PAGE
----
My example in the 90s when I first started my career is I applied for a unit in Tampines because all my families are in the East. But was advised by HDB that my chance is slim and they recommended I consider Jurong West. Bear in mind, my families are in the East and I worked in the North. Most people will reject it, but I took it and choose a unit that nobody wanted. I stayed for 5 years and sold it for a nice profit, then upgrade back to the East with a resale unit. My point is we need to be flexible, s’pore is not that big to travel a bit or upgrade later and many things are just a matter of adaptation. I’m not saying that you must do what I did, but my point is there are choices in life if we are flexible. So good luck in your search.
Recently, I had wanted to buy a condo, but i think today’s condo price is not sustainable and I’m willing to wait, that’s another flexibility.
Good luck, Alice.

    alice says 11 years ago

    Thanks Huge Debt. Your advice is very much appreciated.

      Huge Debt says 11 years ago

      Hi Alice, you may want to consider renting also. The priviate condo rental market is still quite weak in some areas. Rent for 2 to 3 years and buy later if you are not in a hurry to buy.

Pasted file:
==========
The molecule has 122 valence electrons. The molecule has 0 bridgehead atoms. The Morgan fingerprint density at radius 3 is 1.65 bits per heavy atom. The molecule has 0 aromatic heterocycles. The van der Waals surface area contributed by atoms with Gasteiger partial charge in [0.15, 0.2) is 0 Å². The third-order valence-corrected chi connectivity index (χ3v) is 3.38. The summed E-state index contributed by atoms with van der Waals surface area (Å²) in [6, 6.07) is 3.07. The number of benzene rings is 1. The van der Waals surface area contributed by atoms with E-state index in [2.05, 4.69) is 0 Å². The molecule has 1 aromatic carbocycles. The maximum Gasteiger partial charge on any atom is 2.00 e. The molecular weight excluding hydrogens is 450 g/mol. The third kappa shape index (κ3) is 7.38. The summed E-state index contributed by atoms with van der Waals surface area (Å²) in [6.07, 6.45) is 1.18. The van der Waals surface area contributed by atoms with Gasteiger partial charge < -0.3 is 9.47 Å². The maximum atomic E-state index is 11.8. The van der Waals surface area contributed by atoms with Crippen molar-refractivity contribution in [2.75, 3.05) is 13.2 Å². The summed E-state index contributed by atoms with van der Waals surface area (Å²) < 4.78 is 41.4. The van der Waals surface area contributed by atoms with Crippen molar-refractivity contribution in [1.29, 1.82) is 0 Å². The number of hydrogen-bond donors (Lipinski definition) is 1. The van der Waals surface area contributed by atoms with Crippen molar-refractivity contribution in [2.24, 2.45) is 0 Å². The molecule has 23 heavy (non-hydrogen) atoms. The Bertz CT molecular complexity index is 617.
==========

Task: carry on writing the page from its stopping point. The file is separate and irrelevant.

Intheknow says 11 years ago

for property, i must say i am Out-The-Know….

i only know current prices are unsustainable!

Huge Debt says 11 years ago

Yup Lioninvestor, I agreed with you on the costs of holding land but noticed I used the words “deep pocket”, the small ones cannot afford to. For the deep pockets, there are several ways to mitigate the costs: land may had been fully paid; rental to offfset costs, etc. I had identified 2 developers through my observations by visiting completed apartments and as an ex-property agent but I will not named them here. You need to survey the ground to know what I saw. There are many apartments TOP 5 to 10 years ago but still not sold because developer insist on higher prices like current prices, and it’s much higher than previous launch price. Even for the smaller developers, as long as they break even by selling sufficient units previously, the vacant ones are their hopes for big profit when market reach a euphoria stage. Very creative strategies in this industry…
I read the minister message in detail last night, and in fact, he shared my concern and I’m glad that he is aware of these tatics. Plse see details below:
c) Giving developers up to four years to dispose of all residential units in development;
d) Allowing developers to rent out unsold units for a maximum
of four years (all four expire 21 January 2010);
e) Allowing up to two years of property tax deferral for land under development (expire 21 January 2011).
It’s not a straight forward subject, and not many people really understand it well. So be prudent when you listen to positive comments and interviews by “insiders”.

    lioninvestor says 11 years ago